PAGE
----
Monday, September 30, 2013

Review: POC vs FOX vs 661 vs SCOTT

The knee battle.

I have been on a lot of knee pads these last few years, and been doing some reviews as well, but not anything in such a "grand" scale as this review. 4 different pads. 4 very different pads, if I may add so. All tested for at least 6 months, because long term testing is where its at. 
There is a clear winner, and a clear looser, so sit back, and dig into this knee-pad shootout.

The contenders:

661 - Evo Knee Pad
Fox - Launch Pad Pro
POC - VPD2 Knee Guard
Scott - Grenade Pro II Knee Guards

661 - Evo Knee Pad
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Fox - Launch Pad Pro
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 POC - VPD2 Knee Guard
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Scott - Grenade Pro II Knee Guards
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Actual Weight. All size M.

661 - Evo Knee Pad - 526g
Fox - Launch Pad Pro - 387g
POC - VPD2 Knee Guard - 574g
Scott - Grenade Pro II Knee Guards - 602g

So what do these numbers tell? Well, the 661, POC, and Scott are not that far from each other when it comes to weight. The one that stands out is the Fox Launch Pad Pro, its about 40% lighter than the Scott Grenade  Pro II. But does weight matter for a knee pad, in this weight class? My short answer is NO. These pads do not feel heavy, and weight is definitely not the decisive factor, whether its a good or a bad knee pad.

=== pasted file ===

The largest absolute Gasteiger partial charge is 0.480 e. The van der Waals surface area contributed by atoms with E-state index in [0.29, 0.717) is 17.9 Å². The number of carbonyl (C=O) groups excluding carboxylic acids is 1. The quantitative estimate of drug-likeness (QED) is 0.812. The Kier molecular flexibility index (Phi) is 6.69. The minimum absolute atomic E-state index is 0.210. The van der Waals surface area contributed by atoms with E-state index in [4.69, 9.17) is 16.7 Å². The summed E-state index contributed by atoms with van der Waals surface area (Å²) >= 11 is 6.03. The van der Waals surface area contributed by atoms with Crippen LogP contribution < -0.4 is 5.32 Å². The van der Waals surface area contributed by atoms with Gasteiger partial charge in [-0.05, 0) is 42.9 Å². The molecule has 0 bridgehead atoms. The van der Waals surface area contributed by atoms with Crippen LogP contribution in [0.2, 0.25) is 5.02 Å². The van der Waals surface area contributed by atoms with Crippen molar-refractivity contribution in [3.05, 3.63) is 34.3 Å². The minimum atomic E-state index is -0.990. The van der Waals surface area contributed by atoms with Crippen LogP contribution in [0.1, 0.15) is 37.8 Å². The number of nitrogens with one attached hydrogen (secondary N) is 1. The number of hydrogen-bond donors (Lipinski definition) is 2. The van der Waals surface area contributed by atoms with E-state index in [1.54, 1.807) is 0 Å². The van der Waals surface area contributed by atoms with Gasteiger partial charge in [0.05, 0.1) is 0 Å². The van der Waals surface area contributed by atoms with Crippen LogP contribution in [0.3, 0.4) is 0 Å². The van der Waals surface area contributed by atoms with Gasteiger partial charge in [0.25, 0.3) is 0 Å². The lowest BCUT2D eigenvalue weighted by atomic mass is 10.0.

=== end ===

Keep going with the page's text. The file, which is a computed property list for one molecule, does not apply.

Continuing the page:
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Each pad is scored by the level of comfort, protection, ventilation, durability, and value for money. Lets get to it.

Comfort:
661: 3/6
Fox: 5/6
POC: 6/6
Scott: 4/6
My initial thoughts on the 661 Evo Knee pad where very positive; they where very comfortable  and the bed-in time is at just a few hours. Ill forgive its bulkiness, because these really are pads you forget that you wear after 30 minutes of use, and there is no cloth chafing. They did develop issues after long term use, read about that below.
The Fox pad is very resistant to unwanted movement because of a silicone strap in the top, and it sits very nicely on the leg. Note that the Fox Launch Pad Pro takes considerable more time to "bed in" - expect 5-10 rides.
The Scott pad feels good, and even tho it doesn't have a elastic strap, it follows the knee very nicely, but note that they get uncomfortable in hot temperatures, and that detracts from overall comfort-score.
POC takes a few rides to bed in, and requires that you select the perfect size for you, don't scale up or down when choosing size. But what you get, is a pad wraps discreetly around your knee, in a comparably, very comfortable manner, with no cloth chafing. A thick line of rubber at the top and bottom is resting against your skin, elimination almost all unwanted movement. 

Long term testing notes regarding comfort: